• ABSTRACT: Productivity of an ephemeral desert grassland was determined at the Badkhyz Nature Reserve Station in southern Turkmenistan, between 1948 and 1982. Monthly dynamics of above-ground plant biomass were made during the growing season (January-May) from 1948 to 1963, and the record of peak live biomass continues until 1982, with a gap from 1973 to 1976. These data are part of a series of grassland data sets recently assembled and checked by Dr. Tagir Gilmanov, which cover a wide range of climate and "continentality" (increasing maximum summer temperatures, decreasing precipitation) from the North-West to the South-East of the Commonwealth of Independent States (former USSR). Climate data for this site are also available: see Any Other Relevant Information in section 11 of this document. More information on the entire Net Primary Production Project can be found at the NPP homepage. [ This document was provided by NASA's Global Change Master Directory. For more information on the source of this metadata please visit http://gcmd.nasa.gov/r/geoss/[GCMD]NPP_BDK ]

  • The purpose of the SNF study was to improve understanding of the relationship between remotely sensed observations and important biophysical parameters in the boreal forest. A key element of the experiment was the development of methodologies to measure forest stand characteristics to determine values of importance to both remote sensing and ecology. Parameters studied were biomass, leaf area index, above-ground net primary productivity, bark area index and ground coverage by vegetation. Thirty two quaking aspen and thirty one black spruce sites were studied. Sites were chosen in uniform stands of aspen or spruce. Use of multiple plots within each site allowed estimation of the importance of spatial variation in stand parameters. Deciduous vegetation undergoes dramatic changes over the seasonal cycle. The varying amount of green foliage in the canopy effects the transpiration and productivity of the forest. Measurements of changes in the canopy and subcanopy green foliage amount over the spring of 1984 have been made. From above the subcanopy, photographs of the aspen canopy were taken, pointing vertically up. The photographs were taken at two locations in sites 16 and 93 on several different days. Foliage coverage was determined by overlaying grids with 200 points onto the photos of the canopy. The number of points obscured by vegetation were counted. These counts were adjusted for the area of the branches, which had been determined by photos taken before leaf out. The number of foliage points were then scaled between zero, for no leaves, to one, for maximum coverage. Subcanopy leaf extension was measured for beaked hazelnut and mountain maple, the two most common understory shrubs. For selected branches on trees in sites 16 and 93, the length and width of all leaves were measured on several days. These measurements were used to calculate a total leaf area which was scaled between 0 and 1 as with the aspen. The aspen canopy measurements have been combined with the subcanopy measurements and are available in this data set (i.e., SNF Forest Phenology/Leaf Expansion Data). These measurements of leafout show that the subcanopy leaf expansion lags behind that of the canopy. Subcanopy leaf expansion only begins in earnest after the canopy has reached nearly full coverage. [ This document was provided by NASA's Global Change Master Directory. For more information on the source of this metadata please visit http://gcmd.nasa.gov/r/geoss/[GCMD]SNF_LEAF_EXP ]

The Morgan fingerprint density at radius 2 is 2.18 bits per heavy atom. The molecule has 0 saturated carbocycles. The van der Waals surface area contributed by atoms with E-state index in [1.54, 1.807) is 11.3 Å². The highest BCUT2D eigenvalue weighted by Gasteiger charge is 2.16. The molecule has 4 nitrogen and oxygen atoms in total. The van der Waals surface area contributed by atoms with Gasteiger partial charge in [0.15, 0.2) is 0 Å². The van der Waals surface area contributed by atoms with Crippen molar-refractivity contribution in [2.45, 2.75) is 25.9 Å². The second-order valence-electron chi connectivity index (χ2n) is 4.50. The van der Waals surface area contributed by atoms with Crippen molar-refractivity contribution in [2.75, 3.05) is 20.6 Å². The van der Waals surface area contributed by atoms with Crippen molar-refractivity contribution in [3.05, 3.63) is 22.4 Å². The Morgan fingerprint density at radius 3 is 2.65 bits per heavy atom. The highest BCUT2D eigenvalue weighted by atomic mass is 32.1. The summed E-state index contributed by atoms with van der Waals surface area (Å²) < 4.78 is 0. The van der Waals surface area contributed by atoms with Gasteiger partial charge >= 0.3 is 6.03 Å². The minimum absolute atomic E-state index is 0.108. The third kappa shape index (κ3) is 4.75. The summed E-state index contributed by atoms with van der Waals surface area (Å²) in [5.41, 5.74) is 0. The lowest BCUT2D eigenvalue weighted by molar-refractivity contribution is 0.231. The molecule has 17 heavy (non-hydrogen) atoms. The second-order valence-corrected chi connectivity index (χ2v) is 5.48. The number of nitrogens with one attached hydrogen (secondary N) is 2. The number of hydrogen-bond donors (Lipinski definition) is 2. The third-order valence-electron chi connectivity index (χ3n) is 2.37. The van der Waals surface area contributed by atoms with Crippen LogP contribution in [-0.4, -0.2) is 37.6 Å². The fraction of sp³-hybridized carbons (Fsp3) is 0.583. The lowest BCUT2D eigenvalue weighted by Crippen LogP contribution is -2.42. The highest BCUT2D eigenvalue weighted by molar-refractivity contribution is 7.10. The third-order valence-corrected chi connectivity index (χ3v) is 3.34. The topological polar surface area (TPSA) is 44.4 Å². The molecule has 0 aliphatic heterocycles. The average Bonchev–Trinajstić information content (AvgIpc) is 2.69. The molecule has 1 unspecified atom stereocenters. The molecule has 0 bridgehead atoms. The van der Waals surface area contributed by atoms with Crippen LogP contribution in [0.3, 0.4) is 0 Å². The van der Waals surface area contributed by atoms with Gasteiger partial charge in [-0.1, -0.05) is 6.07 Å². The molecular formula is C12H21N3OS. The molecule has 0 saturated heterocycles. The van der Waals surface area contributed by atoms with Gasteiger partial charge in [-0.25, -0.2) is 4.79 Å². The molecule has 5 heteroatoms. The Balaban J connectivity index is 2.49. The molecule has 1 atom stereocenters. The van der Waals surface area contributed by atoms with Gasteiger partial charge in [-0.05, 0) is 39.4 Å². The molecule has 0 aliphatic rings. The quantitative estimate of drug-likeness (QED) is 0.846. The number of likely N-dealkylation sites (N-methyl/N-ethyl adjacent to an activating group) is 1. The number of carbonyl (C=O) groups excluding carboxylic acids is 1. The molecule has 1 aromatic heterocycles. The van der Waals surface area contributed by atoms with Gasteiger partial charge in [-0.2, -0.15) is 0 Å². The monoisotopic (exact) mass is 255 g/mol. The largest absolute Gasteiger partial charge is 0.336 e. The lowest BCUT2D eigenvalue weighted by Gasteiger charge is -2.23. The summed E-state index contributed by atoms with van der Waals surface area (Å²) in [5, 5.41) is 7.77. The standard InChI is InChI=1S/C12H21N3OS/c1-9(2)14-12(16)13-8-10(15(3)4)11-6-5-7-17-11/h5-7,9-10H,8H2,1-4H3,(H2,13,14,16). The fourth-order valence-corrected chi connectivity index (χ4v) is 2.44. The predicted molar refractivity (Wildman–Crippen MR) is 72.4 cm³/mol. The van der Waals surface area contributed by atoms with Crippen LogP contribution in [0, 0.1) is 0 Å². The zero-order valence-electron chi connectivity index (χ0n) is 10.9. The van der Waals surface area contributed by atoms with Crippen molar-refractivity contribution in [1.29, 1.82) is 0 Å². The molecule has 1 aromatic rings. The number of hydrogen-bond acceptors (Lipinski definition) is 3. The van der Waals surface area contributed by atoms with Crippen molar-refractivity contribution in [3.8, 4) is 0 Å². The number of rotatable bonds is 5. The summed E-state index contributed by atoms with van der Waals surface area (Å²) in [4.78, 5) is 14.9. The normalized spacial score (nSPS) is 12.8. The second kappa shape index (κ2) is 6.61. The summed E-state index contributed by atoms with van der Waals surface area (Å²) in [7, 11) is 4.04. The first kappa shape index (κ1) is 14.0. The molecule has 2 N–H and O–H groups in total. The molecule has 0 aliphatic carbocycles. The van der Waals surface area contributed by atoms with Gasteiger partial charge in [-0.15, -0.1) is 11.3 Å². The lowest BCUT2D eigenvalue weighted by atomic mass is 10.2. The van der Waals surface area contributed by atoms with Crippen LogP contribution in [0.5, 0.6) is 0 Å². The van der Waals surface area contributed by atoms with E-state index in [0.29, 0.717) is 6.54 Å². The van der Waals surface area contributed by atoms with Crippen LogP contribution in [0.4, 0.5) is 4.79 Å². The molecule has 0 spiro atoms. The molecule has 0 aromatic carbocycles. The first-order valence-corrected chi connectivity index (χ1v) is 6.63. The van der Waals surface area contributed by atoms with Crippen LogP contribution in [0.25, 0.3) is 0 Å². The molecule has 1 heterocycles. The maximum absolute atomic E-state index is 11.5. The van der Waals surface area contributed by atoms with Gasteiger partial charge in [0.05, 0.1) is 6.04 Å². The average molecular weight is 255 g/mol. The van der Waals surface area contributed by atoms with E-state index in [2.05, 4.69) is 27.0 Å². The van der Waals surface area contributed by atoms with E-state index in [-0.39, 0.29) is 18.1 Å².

• These streamflow data were collected by the HYD-09 science team to support its research into meltwater supply to the soil during the spring melt period. These data were also collected for HYD-09's research into the evolution of soil moisture, evaporation, and runoff from the end of the snowmelt period through freeze up. Data were collected in the BOREAS SSA and NSA from April until October in 1994, 1995, and 1996. Gauges SW1 and NW1 were operated year-round; however, data may not be available for both gauges for all 3 years. [ This document was provided by NASA's Global Change Master Directory. For more information on the source of this metadata please visit http://gcmd.nasa.gov/r/geoss/[GCMD]BOREAS_H09STMGD ]